Sweetmeats, too, her taste to please.'"
  So Ivan with fearless tread
  Went back to the Tsar, and said:
  "For the Tsar-Maid's capture, Sire,
  Two large cloths I will require,
  And a tent of gold brocade,
  And a dinner-service, made
  All of gold, from overseas;
  Sweetmeats, too, her taste to please."
  "Ah-at last you've found your head,"
  Yawned the Tsar, and from his bed
  Gave his lords most strict commands
  To fulfil Ivan's demands.
  Called Ivan a brave young man,
  Said: "God-speed to you, Ivan."
  Dawn had scarce begun to peep,
  Humpback roused Ivan from sleep:
  "Hey, my lad, stop snoring, do,
  Up! your duty's calling you."
  So Ivan got up and dressed
  Warmly for his royal quest;
  Took the tent of gold brocade,
  Took the dinner-service, made
  All of gold, from overseas,
  Sweetmeats, too, her taste to please.
  Took the cloths, and everything
  Tied up tightly with a string,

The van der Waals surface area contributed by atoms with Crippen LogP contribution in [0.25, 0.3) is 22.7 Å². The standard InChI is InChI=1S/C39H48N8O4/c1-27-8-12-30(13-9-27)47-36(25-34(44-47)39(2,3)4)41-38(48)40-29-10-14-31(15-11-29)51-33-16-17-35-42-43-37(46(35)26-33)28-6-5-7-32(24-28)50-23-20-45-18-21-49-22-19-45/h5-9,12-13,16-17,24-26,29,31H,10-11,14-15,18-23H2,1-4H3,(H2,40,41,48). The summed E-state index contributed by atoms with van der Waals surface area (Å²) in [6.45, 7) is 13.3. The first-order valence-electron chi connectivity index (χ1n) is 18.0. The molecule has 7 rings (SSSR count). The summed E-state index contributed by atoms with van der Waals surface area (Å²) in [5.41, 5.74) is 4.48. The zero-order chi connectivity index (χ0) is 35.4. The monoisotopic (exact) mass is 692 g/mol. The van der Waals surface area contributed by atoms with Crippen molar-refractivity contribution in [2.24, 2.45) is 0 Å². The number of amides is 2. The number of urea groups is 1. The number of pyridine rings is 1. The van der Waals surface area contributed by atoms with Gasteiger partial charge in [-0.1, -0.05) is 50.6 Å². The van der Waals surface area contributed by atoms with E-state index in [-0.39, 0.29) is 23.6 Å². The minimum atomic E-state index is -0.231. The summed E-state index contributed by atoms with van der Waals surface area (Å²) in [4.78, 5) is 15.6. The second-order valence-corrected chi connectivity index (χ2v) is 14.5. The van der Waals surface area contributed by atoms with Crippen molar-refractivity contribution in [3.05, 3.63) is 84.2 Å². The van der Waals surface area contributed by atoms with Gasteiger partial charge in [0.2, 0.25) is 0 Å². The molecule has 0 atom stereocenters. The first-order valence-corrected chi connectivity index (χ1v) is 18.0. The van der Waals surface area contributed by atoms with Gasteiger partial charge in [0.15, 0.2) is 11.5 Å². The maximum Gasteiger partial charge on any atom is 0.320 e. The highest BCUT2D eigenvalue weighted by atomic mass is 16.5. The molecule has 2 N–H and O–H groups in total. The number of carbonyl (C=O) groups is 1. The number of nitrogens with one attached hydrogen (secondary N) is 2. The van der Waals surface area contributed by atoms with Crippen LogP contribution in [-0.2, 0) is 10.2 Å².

Put it all into a sack,
  Climbed upon his horse's back,
  Chewing on a piece of bread,
  To the rising sun he sped,
  Off to seek the Tsar-Maid Fair.
  Seven days they rode, I swear;
  When the eighth day dawned, they stood
  In a dark and dense green wood,
  Here the humpback stopped, and said:
  "See-the ocean lies ahead-
  There it is, the whole year round,
  This Tsar-Maiden can be found;
  Only twice a year, not more,
  Does she spend the day on shore;
  And, tomorrow, I've a notion,
  We shall see her on the ocean."
  Then he galloped fast once more
  Till they reached the ocean shore;
  In the distance, they could see
  One white wave roll languidly.
  Then Ivan dismounted. "Here,"
  Said the humpback in his ear,